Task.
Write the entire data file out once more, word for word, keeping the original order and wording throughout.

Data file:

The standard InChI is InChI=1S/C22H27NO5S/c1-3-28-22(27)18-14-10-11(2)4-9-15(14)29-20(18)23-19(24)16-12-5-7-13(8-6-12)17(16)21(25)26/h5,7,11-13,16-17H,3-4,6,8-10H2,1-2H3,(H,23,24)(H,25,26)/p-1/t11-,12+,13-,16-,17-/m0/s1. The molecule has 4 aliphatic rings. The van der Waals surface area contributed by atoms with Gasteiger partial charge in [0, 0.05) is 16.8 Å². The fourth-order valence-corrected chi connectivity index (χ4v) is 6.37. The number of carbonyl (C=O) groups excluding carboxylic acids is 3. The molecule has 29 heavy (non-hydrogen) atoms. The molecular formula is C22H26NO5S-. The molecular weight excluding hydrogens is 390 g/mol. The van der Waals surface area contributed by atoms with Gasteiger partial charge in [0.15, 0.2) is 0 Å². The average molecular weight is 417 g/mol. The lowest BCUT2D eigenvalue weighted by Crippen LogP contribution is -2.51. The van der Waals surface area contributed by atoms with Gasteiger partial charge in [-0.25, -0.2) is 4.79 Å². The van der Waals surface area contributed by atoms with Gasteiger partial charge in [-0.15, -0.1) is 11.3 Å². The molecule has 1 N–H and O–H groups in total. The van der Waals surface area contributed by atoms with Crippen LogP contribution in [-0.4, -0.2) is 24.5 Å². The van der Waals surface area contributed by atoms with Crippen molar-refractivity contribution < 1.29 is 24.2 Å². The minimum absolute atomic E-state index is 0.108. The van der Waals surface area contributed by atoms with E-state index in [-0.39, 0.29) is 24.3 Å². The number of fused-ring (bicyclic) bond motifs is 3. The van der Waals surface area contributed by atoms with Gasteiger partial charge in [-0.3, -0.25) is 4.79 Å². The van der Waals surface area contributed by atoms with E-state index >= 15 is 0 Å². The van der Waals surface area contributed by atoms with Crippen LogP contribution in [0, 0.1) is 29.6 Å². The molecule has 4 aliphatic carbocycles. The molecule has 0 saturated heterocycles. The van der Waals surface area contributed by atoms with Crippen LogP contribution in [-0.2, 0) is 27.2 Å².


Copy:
The standard InChI is InChI=1S/C22H27NO5S/c1-3-28-22(27)18-14-10-11(2)4-9-15(14)29-20(18)23-19(24)16-12-5-7-13(8-6-12)17(16)21(25)26/h5,7,11-13,16-17H,3-4,6,8-10H2,1-2H3,(H,23,24)(H,25,26)/p-1/t11-,12+,13-,16-,17-/m0/s1. The molecule has 4 aliphatic rings. The van der Waals surface area contributed by atoms with Gasteiger partial charge in [0, 0.05) is 16.8 Å². The fourth-order valence-corrected chi connectivity index (χ4v) is 6.37. The number of carbonyl (C=O) groups excluding carboxylic acids is 3. The molecule has 29 heavy (non-hydrogen) atoms. The molecular formula is C22H26NO5S-. The molecular weight excluding hydrogens is 390 g/mol. The van der Waals surface area contributed by atoms with Gasteiger partial charge in [0.15, 0.2) is 0 Å². The average molecular weight is 417 g/mol. The lowest BCUT2D eigenvalue weighted by Crippen LogP contribution is -2.51. The van der Waals surface area contributed by atoms with Gasteiger partial charge in [-0.25, -0.2) is 4.79 Å². The van der Waals surface area contributed by atoms with Gasteiger partial charge in [-0.15, -0.1) is 11.3 Å². The molecule has 1 N–H and O–H groups in total. The van der Waals surface area contributed by atoms with Crippen LogP contribution in [-0.4, -0.2) is 24.5 Å². The van der Waals surface area contributed by atoms with Crippen molar-refractivity contribution < 1.29 is 24.2 Å². The minimum absolute atomic E-state index is 0.108. The van der Waals surface area contributed by atoms with E-state index in [-0.39, 0.29) is 24.3 Å². The number of fused-ring (bicyclic) bond motifs is 3. The van der Waals surface area contributed by atoms with Gasteiger partial charge in [-0.3, -0.25) is 4.79 Å². The van der Waals surface area contributed by atoms with E-state index >= 15 is 0 Å². The van der Waals surface area contributed by atoms with Crippen LogP contribution in [0, 0.1) is 29.6 Å². The molecule has 4 aliphatic carbocycles. The molecule has 0 saturated heterocycles. The van der Waals surface area contributed by atoms with Crippen LogP contribution in [-0.2, 0) is 27.2 Å².